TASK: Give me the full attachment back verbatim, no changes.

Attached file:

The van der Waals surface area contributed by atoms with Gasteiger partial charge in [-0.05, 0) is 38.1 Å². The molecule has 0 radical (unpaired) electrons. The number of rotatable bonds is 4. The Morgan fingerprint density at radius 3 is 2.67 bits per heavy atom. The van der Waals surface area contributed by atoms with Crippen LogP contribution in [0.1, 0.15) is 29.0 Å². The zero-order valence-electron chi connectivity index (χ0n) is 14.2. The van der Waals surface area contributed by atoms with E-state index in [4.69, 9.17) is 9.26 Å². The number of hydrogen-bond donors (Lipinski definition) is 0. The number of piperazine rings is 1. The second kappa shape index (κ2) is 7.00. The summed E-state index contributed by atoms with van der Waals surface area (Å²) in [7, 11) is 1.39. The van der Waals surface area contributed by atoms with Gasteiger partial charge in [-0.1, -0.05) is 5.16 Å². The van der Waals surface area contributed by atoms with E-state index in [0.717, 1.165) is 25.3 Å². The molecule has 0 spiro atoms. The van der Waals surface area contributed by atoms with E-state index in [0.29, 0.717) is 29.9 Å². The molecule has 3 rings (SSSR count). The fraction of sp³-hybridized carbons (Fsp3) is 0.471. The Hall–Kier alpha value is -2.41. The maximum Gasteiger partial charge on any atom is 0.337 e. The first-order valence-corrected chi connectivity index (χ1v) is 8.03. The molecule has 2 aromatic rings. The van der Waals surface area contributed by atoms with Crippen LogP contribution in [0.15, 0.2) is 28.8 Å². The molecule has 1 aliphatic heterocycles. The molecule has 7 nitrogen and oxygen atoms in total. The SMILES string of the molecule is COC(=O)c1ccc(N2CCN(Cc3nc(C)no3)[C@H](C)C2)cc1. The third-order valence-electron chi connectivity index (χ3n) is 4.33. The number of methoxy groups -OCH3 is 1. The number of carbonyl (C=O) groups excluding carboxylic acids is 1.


The van der Waals surface area contributed by atoms with Gasteiger partial charge in [-0.05, 0) is 38.1 Å². The molecule has 0 radical (unpaired) electrons. The number of rotatable bonds is 4. The Morgan fingerprint density at radius 3 is 2.67 bits per heavy atom. The van der Waals surface area contributed by atoms with Crippen LogP contribution in [0.1, 0.15) is 29.0 Å². The zero-order valence-electron chi connectivity index (χ0n) is 14.2. The van der Waals surface area contributed by atoms with E-state index in [4.69, 9.17) is 9.26 Å². The number of hydrogen-bond donors (Lipinski definition) is 0. The number of piperazine rings is 1. The second kappa shape index (κ2) is 7.00. The summed E-state index contributed by atoms with van der Waals surface area (Å²) in [7, 11) is 1.39. The van der Waals surface area contributed by atoms with Gasteiger partial charge in [-0.1, -0.05) is 5.16 Å². The van der Waals surface area contributed by atoms with E-state index in [0.717, 1.165) is 25.3 Å². The molecule has 0 spiro atoms. The van der Waals surface area contributed by atoms with E-state index in [0.29, 0.717) is 29.9 Å². The molecule has 3 rings (SSSR count). The fraction of sp³-hybridized carbons (Fsp3) is 0.471. The Hall–Kier alpha value is -2.41. The maximum Gasteiger partial charge on any atom is 0.337 e. The first-order valence-corrected chi connectivity index (χ1v) is 8.03. The molecule has 2 aromatic rings. The van der Waals surface area contributed by atoms with Crippen LogP contribution in [0.15, 0.2) is 28.8 Å². The molecule has 1 aliphatic heterocycles. The molecule has 7 nitrogen and oxygen atoms in total. The SMILES string of the molecule is COC(=O)c1ccc(N2CCN(Cc3nc(C)no3)[C@H](C)C2)cc1. The third-order valence-electron chi connectivity index (χ3n) is 4.33. The number of methoxy groups -OCH3 is 1. The number of carbonyl (C=O) groups excluding carboxylic acids is 1.